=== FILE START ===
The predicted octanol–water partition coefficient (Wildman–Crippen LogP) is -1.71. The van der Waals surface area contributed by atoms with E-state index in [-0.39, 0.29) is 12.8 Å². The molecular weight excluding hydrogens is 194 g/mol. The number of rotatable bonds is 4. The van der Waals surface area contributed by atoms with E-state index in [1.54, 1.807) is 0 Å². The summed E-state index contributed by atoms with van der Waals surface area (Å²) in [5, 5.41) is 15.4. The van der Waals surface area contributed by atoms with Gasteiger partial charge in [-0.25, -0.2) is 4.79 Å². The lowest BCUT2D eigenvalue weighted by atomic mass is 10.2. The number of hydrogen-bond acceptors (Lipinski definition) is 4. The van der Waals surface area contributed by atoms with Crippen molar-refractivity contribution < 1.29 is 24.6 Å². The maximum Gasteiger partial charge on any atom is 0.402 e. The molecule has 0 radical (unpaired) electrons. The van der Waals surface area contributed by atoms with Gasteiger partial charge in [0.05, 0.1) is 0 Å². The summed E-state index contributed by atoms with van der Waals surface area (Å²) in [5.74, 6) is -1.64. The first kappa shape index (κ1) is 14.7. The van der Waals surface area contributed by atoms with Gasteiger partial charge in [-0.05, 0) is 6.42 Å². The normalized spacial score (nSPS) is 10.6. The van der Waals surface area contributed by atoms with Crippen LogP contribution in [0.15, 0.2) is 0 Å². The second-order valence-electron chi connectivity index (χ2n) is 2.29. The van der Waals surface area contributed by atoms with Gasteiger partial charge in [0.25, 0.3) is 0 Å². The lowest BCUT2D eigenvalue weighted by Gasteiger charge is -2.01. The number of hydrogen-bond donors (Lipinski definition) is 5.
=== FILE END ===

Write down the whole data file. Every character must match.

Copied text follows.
The predicted octanol–water partition coefficient (Wildman–Crippen LogP) is -1.71. The van der Waals surface area contributed by atoms with E-state index in [-0.39, 0.29) is 12.8 Å². The molecular weight excluding hydrogens is 194 g/mol. The number of rotatable bonds is 4. The van der Waals surface area contributed by atoms with E-state index in [1.54, 1.807) is 0 Å². The summed E-state index contributed by atoms with van der Waals surface area (Å²) in [5, 5.41) is 15.4. The van der Waals surface area contributed by atoms with Gasteiger partial charge in [-0.25, -0.2) is 4.79 Å². The lowest BCUT2D eigenvalue weighted by atomic mass is 10.2. The number of hydrogen-bond acceptors (Lipinski definition) is 4. The van der Waals surface area contributed by atoms with Crippen molar-refractivity contribution < 1.29 is 24.6 Å². The maximum Gasteiger partial charge on any atom is 0.402 e. The molecule has 0 radical (unpaired) electrons. The van der Waals surface area contributed by atoms with Gasteiger partial charge in [0.05, 0.1) is 0 Å². The summed E-state index contributed by atoms with van der Waals surface area (Å²) in [5.74, 6) is -1.64. The first kappa shape index (κ1) is 14.7. The van der Waals surface area contributed by atoms with Gasteiger partial charge in [-0.05, 0) is 6.42 Å². The normalized spacial score (nSPS) is 10.6. The van der Waals surface area contributed by atoms with Crippen LogP contribution in [0.15, 0.2) is 0 Å². The second-order valence-electron chi connectivity index (χ2n) is 2.29. The van der Waals surface area contributed by atoms with Gasteiger partial charge in [0.25, 0.3) is 0 Å². The lowest BCUT2D eigenvalue weighted by Gasteiger charge is -2.01. The number of hydrogen-bond donors (Lipinski definition) is 5.